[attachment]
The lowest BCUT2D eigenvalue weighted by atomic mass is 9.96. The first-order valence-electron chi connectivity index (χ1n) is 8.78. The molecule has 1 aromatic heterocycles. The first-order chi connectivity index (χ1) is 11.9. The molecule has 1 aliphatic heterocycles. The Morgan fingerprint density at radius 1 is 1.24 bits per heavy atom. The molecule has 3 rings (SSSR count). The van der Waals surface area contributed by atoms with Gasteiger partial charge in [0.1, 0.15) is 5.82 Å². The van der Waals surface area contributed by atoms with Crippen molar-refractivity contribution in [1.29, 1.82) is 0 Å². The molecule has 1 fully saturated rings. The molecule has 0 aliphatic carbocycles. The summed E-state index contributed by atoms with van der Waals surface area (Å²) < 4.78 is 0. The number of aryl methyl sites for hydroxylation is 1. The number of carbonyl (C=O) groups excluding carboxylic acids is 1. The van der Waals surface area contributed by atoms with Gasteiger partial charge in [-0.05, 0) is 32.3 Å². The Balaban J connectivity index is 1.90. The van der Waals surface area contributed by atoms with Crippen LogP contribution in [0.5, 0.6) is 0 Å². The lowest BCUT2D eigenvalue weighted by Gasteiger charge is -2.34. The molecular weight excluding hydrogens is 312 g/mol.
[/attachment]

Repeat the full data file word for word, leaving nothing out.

The lowest BCUT2D eigenvalue weighted by atomic mass is 9.96. The first-order valence-electron chi connectivity index (χ1n) is 8.78. The molecule has 1 aromatic heterocycles. The first-order chi connectivity index (χ1) is 11.9. The molecule has 1 aliphatic heterocycles. The Morgan fingerprint density at radius 1 is 1.24 bits per heavy atom. The molecule has 3 rings (SSSR count). The van der Waals surface area contributed by atoms with Gasteiger partial charge in [0.1, 0.15) is 5.82 Å². The van der Waals surface area contributed by atoms with Crippen molar-refractivity contribution in [1.29, 1.82) is 0 Å². The molecule has 1 fully saturated rings. The molecule has 0 aliphatic carbocycles. The summed E-state index contributed by atoms with van der Waals surface area (Å²) < 4.78 is 0. The number of aryl methyl sites for hydroxylation is 1. The number of carbonyl (C=O) groups excluding carboxylic acids is 1. The van der Waals surface area contributed by atoms with Gasteiger partial charge in [-0.05, 0) is 32.3 Å². The Balaban J connectivity index is 1.90. The van der Waals surface area contributed by atoms with Crippen LogP contribution in [0.5, 0.6) is 0 Å². The lowest BCUT2D eigenvalue weighted by Gasteiger charge is -2.34. The molecular weight excluding hydrogens is 312 g/mol.